June 17th, 2019 | Alla Schay, General Manager, Education
Top 4 Reasons to Conduct Background Checks for Student Employment and Internships
College and university campuses are composed of a large cross-section of people – ranging from administrators and professors to support staff and of course, students. The need for a safe and secure campus is critical.
Typically, schools have a background screening program in place, but is it sufficient? Does it cover some conditions that may be outside the standard employment model, particularly those involving students?
Here are four scenarios where students’ services are utilized:
1. Students as On-Campus Workers
Students often work shoulder to shoulder with university employees as part of work-study programs or even based on the simple desire to earn a few extra dollars as spending money. This can happen anywhere from the cafeteria to the library, or anywhere in between. Some jobs may be positions of trust, including the handling of sensitive information or money. Others may be in sensitive locations, such as those in health services, involving high privacy or vulnerable scenarios. Knowing the backgrounds of these students helps foster a safe, secure workplace where everyone is subject to the same rules – whether a student or full-time employee.
2. Students as Volunteers on Campus
Your campus may depend on students to help with security, transportation, child care for employees or within health services. These are also positions of trust and include regular interactions with vulnerable populations. Knowing the backgrounds of these students can help prevent safety-related risks and reputational harm.
3. Students Enrolled in Select Programs
Some academic programs, such as nursing, lead to professional licensing. Licensing boards may require applicants to pass a criminal background check. It is critical for you to know that the students you are investing in are on a pathway to success. In case any are veering off-track, appropriate counseling on other options can occur before it becomes too late in the student’s academic career.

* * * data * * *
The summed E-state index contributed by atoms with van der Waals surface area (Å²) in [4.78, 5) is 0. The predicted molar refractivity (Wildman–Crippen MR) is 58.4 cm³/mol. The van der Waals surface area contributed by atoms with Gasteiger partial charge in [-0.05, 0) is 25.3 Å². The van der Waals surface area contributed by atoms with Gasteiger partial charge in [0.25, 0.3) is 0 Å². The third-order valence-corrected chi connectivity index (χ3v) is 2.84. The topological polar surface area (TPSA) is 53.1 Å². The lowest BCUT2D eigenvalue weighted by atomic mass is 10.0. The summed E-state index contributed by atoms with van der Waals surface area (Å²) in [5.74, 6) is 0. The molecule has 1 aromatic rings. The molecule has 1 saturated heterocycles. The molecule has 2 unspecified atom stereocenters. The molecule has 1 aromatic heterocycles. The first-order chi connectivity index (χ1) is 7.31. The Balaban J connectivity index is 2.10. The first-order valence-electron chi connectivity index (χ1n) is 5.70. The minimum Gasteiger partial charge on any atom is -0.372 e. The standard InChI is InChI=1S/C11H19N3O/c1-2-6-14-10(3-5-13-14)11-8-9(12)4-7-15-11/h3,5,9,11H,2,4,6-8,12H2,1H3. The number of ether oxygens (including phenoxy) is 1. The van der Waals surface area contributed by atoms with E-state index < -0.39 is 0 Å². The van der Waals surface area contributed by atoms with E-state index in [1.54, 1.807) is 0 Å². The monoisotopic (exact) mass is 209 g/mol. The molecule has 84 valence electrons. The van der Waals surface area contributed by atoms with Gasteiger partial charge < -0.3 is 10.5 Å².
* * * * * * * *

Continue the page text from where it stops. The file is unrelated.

4. Students Seeking Internships or Outside Employment
Some of the most valuable learning occurs outside a classroom. Universities often have relationships with community organizations and employers to provide internships or paid jobs. Providing a pool of high quality applicants helps cement your standing with your partners. Ensuring that these applicants have passed a background check can avoid disappointment later if the partner cannot follow through on a commitment based on information found later. The negative ramifications of this scenario can reflect on your brand and reputation.
Key industry examples of such student experiences include:
- Pharmacy and medical
- Childcare and teaching
- Government and law enforcement
Build Flexible Payment Models
The investment a school makes in a student screening program can be well worth the dollars spent for the increased emphasis on physical security and safety. While the school paying for the background check may be satisfactory for the student, it may not be financially feasible for all institutions. Schools should consider payment models where the student pays for the background check or shares part of the costs, understanding that some state regulations and policies require a prospective employer to pay for a background check. Be sure to consult with your counsel and other stakeholders in developing the best model for your students.
Through Sterling Student, universities can be covered for various types of student employment and related background screening needs. Convenient and appropriate payment options range from a direct student shopping-type experience to payment by the school with all, some, or none of that expense passed along to the student.
Student employment or other experience-gathering arrangements are common. Consistent and effective background screening as part of this experience should be as convenient as for any employee on your campus. Click here for more information and discover the difference that’s making the world a safer place.
Sterling is not a law firm. This publication is for informational purposes only and nothing contained in it should be construed as legal advice. We expressly disclaim any warranty or responsibility for damages arising out this information. We encourage you to consult with legal counsel regarding your specific needs. We do not undertake any duty to update previously posted materials.